of this, Tolu makes it clear that FOSS remains a defiantly minority interest in Turkey. Why is this?
On a related note, readers may be aware of the adoption of FOSS in Europe by various public bodies.
Gijs Hillenius delves into this in an article that sweeps across the EU, providing clarity about the level
of FOSS adoption by public bodies in a range of countries, as well as considering central institutions
such as the European Commission, and how FOSS-friendly their policies are. Like Tolu’s article, Gijs
Hillenius does not shy away from practicalities such as vendor lock-in and persuading users of the
benefits of moving from familiar “closed” interfaces and formats to the open but unfamiliar.
Hillenius’ and Tolu’s articles will be of significant interest to both policymakers and those seeking to
influence organisations about FOSS, as well as those interested in public procurement laws.
The European Commission has gone several steps beyond being simply FOSS-friendly. In January
2007, it launched the European Union Public Licence (EUPL), a licence drafted to not only give
software freedoms, but also to address the needs of public bodies across the EU, such as having legal
instruments that work in all official EU languages. Patrice-Emmanuel Schmitz’ article discusses this
licence, its origins, present and possible future. In a FOSS-world of continuing licence proliferation
and compatibility issues, Schmitz observes that the EUPL offers us a compromise between copyleft
and licence interoperability. Schmitz’ article gives us a greater understanding of this licence, and what
the future may hold for it.
One barrier facing many (theoretically) FOSS-friendly organisations is identifying licences applicable
to software components. If it takes a team of developers and lawyers to achieve this for each FOSS
package, then the use of FOSS becomes a resource issue. The Software Package Data Exchange®
(SPDX) project aims to reduce this barrier. The Linux Foundation announced the launch of SPDX to
the legal community in IFOSSLR in 2010, and so many readers will be familiar with it. In this issue,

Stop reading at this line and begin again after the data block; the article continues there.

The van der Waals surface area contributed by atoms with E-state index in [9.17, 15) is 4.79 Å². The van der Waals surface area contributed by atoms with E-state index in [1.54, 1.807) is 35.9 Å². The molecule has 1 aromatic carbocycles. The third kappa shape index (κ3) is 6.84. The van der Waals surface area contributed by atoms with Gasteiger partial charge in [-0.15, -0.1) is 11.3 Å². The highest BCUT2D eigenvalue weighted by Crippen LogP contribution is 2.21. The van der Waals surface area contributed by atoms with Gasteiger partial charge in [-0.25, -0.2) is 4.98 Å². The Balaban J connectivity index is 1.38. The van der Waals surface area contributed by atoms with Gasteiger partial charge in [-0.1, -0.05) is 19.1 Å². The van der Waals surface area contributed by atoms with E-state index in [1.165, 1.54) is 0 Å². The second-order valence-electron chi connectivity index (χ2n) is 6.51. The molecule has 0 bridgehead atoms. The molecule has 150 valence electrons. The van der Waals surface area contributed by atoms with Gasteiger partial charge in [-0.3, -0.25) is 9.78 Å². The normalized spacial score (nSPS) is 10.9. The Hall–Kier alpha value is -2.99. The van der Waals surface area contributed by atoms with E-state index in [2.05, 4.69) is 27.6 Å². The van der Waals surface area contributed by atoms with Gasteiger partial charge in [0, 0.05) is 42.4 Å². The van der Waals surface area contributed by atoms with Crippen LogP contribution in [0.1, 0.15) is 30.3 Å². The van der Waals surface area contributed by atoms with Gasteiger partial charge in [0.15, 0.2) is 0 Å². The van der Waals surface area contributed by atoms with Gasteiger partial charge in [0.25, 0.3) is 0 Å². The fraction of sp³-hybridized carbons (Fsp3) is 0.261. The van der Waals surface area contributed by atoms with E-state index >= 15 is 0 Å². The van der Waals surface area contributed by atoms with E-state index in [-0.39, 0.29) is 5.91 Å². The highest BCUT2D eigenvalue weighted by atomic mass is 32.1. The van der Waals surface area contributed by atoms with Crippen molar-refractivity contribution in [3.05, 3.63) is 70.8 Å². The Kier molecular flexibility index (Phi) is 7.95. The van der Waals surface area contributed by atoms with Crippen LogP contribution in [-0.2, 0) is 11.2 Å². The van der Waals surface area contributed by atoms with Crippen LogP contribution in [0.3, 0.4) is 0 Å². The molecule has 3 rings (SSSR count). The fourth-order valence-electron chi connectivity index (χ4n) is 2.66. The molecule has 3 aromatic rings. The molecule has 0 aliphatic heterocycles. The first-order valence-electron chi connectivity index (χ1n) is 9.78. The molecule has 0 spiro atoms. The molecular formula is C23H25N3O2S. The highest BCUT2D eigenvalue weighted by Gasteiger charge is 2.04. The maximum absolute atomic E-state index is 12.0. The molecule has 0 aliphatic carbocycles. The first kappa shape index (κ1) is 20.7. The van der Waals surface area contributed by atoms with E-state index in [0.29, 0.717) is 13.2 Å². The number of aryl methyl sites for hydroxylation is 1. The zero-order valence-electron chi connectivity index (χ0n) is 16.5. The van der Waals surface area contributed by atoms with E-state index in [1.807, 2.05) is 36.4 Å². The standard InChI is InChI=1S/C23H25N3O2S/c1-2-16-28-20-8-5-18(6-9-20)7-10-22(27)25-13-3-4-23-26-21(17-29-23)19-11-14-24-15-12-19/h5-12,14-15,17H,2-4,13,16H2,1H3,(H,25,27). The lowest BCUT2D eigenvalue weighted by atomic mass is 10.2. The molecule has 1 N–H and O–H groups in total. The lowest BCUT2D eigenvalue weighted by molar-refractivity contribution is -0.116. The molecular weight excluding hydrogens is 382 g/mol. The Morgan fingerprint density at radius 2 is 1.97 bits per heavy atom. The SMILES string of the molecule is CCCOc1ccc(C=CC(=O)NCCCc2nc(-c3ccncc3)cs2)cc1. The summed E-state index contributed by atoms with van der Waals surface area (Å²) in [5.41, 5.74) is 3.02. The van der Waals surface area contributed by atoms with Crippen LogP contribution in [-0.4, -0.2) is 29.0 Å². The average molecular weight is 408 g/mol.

we are brought up to date by Jilayne Lovejoy, Phil Odence and Scott Lamons, all of whom have
played significant roles in the development of SPDX. SPDX has much to offer for organisations
looking to bring certainty, speed and clarity to their use and development of FOSS. We all have the
opportunity to contribute to the on-going development of SPDX, to make it as effective as possible
for all our communities and organisations. We hope that you will join the SPDX community and aid
Whilst project names may at first seem to be a less weighty issue than those discussed above, the
name of a FOSS project can have a major impact on its success. Many well-known FOSS projects are
not known simply for the quality of their code, but also because they use strong, recognisable, names.
“Firefox” is a good example, as is “Linux” itself; the Linux Foundation even has its own trade mark
licensing and enforcement body. Whilst the FOSS world may have some strong trade marks, the
structure of many FOSS projects can raise potential issues when those projects wish to protect or
enforce “their” trade mark. In “Who owns the project name?”, Pamela Chestek explores these issues
as found under US law, and suggests various solutions. The article will be extremely useful to all
those who run FOSS projects.
In previous issues of IFOSSLR, we have seen analysis and opinion on aspects of the broader “open”
movement, such as open standards. In this issue, Kari Kärkkäinen reviews “Thoughts on Open
Innovation”, a book edited by Shane Coughlan, one of the founding coordinators of IFOSSLR, and
launched at the Digital Agenda Summit earlier this year. In the book, a selection of experts explore a
range of “open” subjects, including the open innovation concept, open standards and the
commercialisation of FOSS, and discuss practical examples. We commend readers to this review and,
of course, the book itself, which is available to view and download free-of-charge (under an
International Free and Open Source Software Law Review Vol. 5, Issue 2